We also find Cynthia Rylant’s Poppleton stories funny and enjoyable.
Have a facts-oriented child? Consider the DK Eyewitness Readers. They feature high-quality photos and four different levels of difficulty to choose from, and are available on a multitude of subjects. Most libraries have lots of these!
The Weka-Feather Cloak: A New Zealand Fantasy is a fairly recent young adult fantasy set in New Zealand. Author Leo Madigan attempted to produce an engaging fantasy story which stretches the limits of time and space, while also writing a book deeply imbued with a Catholic vision. Catholic parents can rejoice that Madigan succeeded in his mission. Here is a young adult novel that parents can happily hand to their teens without fear of excessive violence, inappropriate content, or a secular agenda. On the contrary, teens will glean a wealth of positive lessons and experience a deeply Catholic worldview.
The Weka-Feather Cloak is the story of Danny Mago, a Maori boy coming of age in New Zealand. Quiet, artistic Danny’s life is forever changed when he meets the mysterious new student at school, Zelia, and begins to work for a strong-willed nun, Mother Madeleine. Danny finds himself suddenly involved in an angelic mission, experiencing time travel, and helping Zelia recover a precious relic lost for centuries.
EXCITING ADVENTURE AND FANTASY WITH A CATHOLIC FLAVOR
This book is not a fantasy in the common sense of taking place in an imaginary world such as Middle Earth or Narnia. Instead, it takes place in New Zealand; the fantasy element comes from an elevator which can bridge time and space. Instead of elves or wizards, this book’s nonhuman characters are angels and demons. I loved the uber-rational angel who helps Danny understand his mission, and shuddered at the demon who attempts to thwart it.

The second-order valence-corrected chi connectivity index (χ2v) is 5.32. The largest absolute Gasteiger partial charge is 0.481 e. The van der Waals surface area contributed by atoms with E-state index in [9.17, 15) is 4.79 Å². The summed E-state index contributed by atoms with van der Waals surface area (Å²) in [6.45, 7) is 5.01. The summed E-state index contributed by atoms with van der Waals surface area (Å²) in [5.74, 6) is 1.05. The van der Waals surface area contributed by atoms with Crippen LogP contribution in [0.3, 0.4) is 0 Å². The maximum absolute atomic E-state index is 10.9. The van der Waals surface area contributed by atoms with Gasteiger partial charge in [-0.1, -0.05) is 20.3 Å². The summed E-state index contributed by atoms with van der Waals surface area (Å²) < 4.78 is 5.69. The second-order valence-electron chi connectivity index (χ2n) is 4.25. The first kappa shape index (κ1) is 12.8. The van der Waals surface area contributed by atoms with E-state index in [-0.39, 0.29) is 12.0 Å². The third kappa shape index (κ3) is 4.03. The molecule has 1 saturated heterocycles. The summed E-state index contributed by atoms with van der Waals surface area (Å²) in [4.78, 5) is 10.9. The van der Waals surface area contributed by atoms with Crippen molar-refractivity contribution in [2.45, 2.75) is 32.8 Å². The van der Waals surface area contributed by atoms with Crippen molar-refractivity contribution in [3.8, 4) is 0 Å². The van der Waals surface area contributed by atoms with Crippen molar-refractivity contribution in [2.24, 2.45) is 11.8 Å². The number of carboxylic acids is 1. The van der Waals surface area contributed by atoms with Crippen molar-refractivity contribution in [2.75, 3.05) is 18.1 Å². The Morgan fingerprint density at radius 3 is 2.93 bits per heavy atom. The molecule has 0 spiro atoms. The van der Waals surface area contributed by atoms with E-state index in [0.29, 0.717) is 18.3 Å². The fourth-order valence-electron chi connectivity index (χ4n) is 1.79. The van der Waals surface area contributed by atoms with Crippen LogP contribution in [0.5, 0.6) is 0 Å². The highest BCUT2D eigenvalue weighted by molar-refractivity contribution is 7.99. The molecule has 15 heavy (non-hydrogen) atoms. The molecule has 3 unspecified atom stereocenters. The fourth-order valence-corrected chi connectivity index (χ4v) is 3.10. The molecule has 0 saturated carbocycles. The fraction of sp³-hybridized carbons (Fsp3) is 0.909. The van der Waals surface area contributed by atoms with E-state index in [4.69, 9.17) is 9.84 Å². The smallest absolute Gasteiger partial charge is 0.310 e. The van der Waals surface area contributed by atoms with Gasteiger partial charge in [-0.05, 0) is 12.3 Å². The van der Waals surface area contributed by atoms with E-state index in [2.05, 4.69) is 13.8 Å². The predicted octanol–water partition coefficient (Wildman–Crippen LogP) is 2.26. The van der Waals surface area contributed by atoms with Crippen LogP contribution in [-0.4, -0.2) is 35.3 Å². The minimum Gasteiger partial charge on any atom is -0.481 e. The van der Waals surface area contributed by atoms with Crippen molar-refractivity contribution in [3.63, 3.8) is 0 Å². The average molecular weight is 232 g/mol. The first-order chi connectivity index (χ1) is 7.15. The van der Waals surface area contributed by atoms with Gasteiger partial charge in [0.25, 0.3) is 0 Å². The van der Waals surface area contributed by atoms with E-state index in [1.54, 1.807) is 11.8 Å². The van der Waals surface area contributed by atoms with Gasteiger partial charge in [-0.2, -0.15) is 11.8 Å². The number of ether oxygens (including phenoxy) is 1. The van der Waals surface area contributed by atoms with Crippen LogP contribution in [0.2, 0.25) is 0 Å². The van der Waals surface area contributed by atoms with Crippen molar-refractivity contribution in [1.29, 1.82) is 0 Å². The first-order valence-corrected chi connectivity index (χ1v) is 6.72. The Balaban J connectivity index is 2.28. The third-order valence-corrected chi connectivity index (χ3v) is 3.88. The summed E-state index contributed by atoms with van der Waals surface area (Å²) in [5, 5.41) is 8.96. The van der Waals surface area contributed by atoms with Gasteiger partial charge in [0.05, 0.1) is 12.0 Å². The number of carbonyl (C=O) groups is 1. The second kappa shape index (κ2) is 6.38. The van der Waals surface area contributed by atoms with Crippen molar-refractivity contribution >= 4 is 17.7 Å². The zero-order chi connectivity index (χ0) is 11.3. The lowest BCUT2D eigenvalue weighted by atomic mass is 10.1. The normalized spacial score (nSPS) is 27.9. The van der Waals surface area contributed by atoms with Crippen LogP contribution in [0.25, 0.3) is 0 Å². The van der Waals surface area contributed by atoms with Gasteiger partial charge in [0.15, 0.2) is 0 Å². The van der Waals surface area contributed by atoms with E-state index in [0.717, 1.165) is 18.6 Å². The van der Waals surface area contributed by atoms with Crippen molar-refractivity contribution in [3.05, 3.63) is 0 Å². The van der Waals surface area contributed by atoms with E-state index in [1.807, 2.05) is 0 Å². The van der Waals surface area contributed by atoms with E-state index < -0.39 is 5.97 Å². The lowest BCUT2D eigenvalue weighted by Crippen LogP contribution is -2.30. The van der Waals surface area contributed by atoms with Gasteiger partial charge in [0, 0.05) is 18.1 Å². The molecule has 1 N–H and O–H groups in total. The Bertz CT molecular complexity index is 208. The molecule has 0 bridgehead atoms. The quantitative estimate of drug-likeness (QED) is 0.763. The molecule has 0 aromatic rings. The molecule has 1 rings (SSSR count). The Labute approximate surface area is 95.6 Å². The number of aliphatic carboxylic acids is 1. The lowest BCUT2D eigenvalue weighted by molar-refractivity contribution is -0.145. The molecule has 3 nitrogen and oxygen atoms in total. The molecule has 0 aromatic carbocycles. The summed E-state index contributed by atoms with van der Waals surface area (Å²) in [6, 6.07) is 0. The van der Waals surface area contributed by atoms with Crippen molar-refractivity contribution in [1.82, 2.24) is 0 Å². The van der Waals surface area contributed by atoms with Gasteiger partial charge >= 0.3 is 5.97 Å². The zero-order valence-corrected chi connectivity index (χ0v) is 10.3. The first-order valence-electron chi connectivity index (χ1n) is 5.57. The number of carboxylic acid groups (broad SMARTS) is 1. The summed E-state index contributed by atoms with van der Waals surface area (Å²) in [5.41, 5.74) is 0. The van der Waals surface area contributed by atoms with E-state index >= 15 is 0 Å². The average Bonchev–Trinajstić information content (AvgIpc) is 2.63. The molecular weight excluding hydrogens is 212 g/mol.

Sometimes, The Weka-Feather Cloak is reminiscent of Indiana Jones adventures. Danny and Zelia are racing to save a precious relic of Christ from the villain William Kydd. The exotic New Zealand locale, quest for a precious historical artifact, and other-worldly elements of angels and demons impacting human events are sure to intrigue teenagers as much as Raiders of the Lost Ark.
But unlike an Indiana Jones film, in The Weka-Feather Cloak Danny must turn to spiritual weapons to defeat the demon. He finds strength in saying the rosary, protection in wearing a crucifix, and eventually defeats the demons through a liberal use of holy water. Because Danny is a small, shy teenager, he must learn to turn to God for help. He is a great example of what St. Paul means in 2 Corinthians 12:9 when he talks about God’s power being made perfect through human weakness. If Danny had been less frail, he might not have realized how much he needed God’s help.
A final particularly Catholic flair to this book comes from the intriguing glimpses Danny gets into eternity. Danny gets to see what angels may be like. He gets to experience some of the attributes of a glorified body. Most of all, he gets to see history from a perspective outside of time.
APPRECIATING GOD’S CREATION
New Zealand is breathtakingly beautiful: a fitting setting for this story which has major themes dealing with art and beauty. The book contains some truly beautiful descriptions of nature and what it reveals about our Creator: